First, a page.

Congratulations, you have just gotten approval to build a tablet-first business application.
This scenario is nothing new when your product has been designed initially for the mobile consumer, but is a professional dream-come-true for the traditional B2B Product Manager.
As always, talking the talk is easy. Walking the walk is a challenge. Not only are there very few best practices for building mobile-first B2B applications, but there are still very few business users who work on tablets for the majority of their day.
This post is an attempt to capture some of the growing knowledge of business mobile applications so that your product investments are utilized in the best possible manner.
1 – Expect Two Modes of Usage: ‘On-The-Go’ and ‘In-The-Office’
If your product handles heavy-duty tasks (good SW examples are Photoshop, SolidWorks and AutoCAD), then unlike traditional desktop products, the importance of a focused MVP (Minimal Viable Product) per resolution size becomes a critical decision.
You must define what tasks the target user will want to complete ‘On-The-Go’. For example, urgently addressing alerts or the handling simple but very common tasks that one can do without much attention to little details)? Such features will go into the MVP-tablet application with a mobile UI (touch gestures, layered content etc.)
In parallel, you must assume that your users will connect their tablets to a large resolution screen for at least a few hours a day and certainly for the heavy-duty tasks. You must therefore define those heavy-duty tasks and make sure that they can be performed using a mouse and a keyboard as well.
2 – Carefully define your Mobile-First MVP (Minimal Viable Product)
If your B2B product is mature, module-rich, crossing verticals and internationalized, your tablet-first version will not be able to meet the needs of all geographies, all verticals, all types of users and all types of tasks. Making sure you are leveraging your limited resources effectively, you should decide which geographies, which verticals, which users and which types of tasks you focusing on first.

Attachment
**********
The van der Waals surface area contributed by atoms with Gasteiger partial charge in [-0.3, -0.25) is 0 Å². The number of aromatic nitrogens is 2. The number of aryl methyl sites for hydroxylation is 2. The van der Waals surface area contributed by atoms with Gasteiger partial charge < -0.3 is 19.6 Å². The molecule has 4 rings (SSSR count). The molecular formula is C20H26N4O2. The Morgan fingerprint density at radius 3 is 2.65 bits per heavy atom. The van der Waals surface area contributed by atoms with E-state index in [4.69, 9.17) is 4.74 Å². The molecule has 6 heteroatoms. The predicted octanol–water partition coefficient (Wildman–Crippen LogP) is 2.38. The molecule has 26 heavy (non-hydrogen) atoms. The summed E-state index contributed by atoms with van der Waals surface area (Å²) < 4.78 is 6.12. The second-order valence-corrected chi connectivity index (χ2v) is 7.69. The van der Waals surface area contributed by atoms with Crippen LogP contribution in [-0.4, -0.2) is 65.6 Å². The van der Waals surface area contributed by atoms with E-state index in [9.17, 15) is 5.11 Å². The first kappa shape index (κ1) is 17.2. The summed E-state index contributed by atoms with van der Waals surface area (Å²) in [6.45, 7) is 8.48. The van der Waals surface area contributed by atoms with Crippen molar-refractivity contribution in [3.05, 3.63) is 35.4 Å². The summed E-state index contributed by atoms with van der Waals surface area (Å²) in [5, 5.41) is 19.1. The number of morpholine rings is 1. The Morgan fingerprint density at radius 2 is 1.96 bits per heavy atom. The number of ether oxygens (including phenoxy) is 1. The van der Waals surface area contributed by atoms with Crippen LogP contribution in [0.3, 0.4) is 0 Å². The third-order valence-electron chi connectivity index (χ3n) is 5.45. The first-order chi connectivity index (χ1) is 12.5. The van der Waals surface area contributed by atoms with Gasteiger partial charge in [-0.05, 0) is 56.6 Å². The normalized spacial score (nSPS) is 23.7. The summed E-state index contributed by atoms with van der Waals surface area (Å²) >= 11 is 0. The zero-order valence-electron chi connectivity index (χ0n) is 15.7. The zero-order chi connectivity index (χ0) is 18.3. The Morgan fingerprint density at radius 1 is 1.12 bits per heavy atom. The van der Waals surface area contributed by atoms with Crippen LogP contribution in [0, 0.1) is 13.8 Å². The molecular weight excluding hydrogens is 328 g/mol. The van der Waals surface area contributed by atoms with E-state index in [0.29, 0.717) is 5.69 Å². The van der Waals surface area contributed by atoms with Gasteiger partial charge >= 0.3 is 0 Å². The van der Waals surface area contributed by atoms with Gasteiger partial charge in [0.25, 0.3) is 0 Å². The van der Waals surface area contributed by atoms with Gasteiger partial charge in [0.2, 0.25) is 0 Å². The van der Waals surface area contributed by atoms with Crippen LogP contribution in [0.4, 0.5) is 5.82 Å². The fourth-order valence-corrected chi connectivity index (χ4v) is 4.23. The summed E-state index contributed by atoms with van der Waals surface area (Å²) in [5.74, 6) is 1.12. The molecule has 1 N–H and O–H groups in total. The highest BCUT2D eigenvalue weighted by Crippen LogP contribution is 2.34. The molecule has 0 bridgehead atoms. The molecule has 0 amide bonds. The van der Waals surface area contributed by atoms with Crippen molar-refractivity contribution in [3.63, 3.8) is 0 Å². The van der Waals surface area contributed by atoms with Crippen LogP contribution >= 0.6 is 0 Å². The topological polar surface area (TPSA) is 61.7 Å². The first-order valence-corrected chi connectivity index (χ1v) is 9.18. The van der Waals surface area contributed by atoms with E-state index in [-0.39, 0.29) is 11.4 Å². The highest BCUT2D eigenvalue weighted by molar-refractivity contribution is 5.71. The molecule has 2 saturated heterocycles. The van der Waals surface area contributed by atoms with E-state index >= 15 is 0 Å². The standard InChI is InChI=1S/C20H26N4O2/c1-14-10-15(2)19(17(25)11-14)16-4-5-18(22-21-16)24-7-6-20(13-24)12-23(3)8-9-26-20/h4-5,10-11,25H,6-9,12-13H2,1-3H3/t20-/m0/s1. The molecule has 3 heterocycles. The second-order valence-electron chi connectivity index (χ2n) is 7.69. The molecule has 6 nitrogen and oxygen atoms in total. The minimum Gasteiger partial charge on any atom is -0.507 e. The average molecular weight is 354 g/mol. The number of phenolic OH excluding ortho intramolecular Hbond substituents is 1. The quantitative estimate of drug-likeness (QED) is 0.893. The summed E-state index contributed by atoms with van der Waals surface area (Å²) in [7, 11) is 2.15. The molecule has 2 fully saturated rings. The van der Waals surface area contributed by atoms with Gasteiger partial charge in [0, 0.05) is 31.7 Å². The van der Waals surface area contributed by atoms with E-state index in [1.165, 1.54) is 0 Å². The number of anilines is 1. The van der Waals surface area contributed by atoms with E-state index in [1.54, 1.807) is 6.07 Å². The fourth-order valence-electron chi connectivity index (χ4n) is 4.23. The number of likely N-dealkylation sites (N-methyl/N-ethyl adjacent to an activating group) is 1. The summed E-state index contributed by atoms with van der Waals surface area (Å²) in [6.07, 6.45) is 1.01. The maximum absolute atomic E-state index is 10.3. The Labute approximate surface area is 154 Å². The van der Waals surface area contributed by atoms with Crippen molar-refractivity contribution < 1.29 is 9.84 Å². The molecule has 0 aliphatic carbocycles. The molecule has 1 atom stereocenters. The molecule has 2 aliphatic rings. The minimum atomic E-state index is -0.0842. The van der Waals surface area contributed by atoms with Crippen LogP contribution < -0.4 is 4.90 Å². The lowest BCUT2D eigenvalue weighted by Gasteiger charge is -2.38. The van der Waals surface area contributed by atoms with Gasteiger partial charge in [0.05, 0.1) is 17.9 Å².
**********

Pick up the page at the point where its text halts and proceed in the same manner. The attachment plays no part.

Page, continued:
3 – Re-Design the Application to Fit Mobile UX Guidelines
Leverage the mobile-UX knowledge that has already been gathered and documented. Good sources of information are: Android Design, your place for learning how to design Android apps or Designing for iOS 7 websites.
4 – Test your Product UX with Millennials
You obviously want to know if you are doing a good job with the UX design of the tablet-first application. Unfortunately a usability test with mouse and keyboard savvy people will not give you the results that you are looking for. They will not be happy with the UX unless it imitates the product that they already know.
Millenials are those born (roughly) between 1977 and 1992 – or those currently between 22-37. They are mobile and technology savvy, they represent the upcoming target mobile users, and will do a great job testing your new UX.
5 – Sales Strategy – Throw in a bunch of cost-effective tablets
Tablets as an in-office tool are not very common yet. Don’t let it be a show stopper for your mobile first product. Since there are many types of cost-effective tablets out there, you should test multiple different tables. as well as the the software itself on those tablets.
Oh… and don’t forget, if you are building a mobile-first heavy-duty business application, you are amongst the first ones to do so. You are therefore bound to make some mistakes. Embracing the challenge as well as the frustration is a necessity.
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About the author
Rivi is a product manager with over 15 years of product life-cycle management experience, at enterprise sized companies (SAP), as well as with small to medium-sized companies. Practicing product management for years, Rivi now feels she has amassed thoughts and experiences that are worth sharing.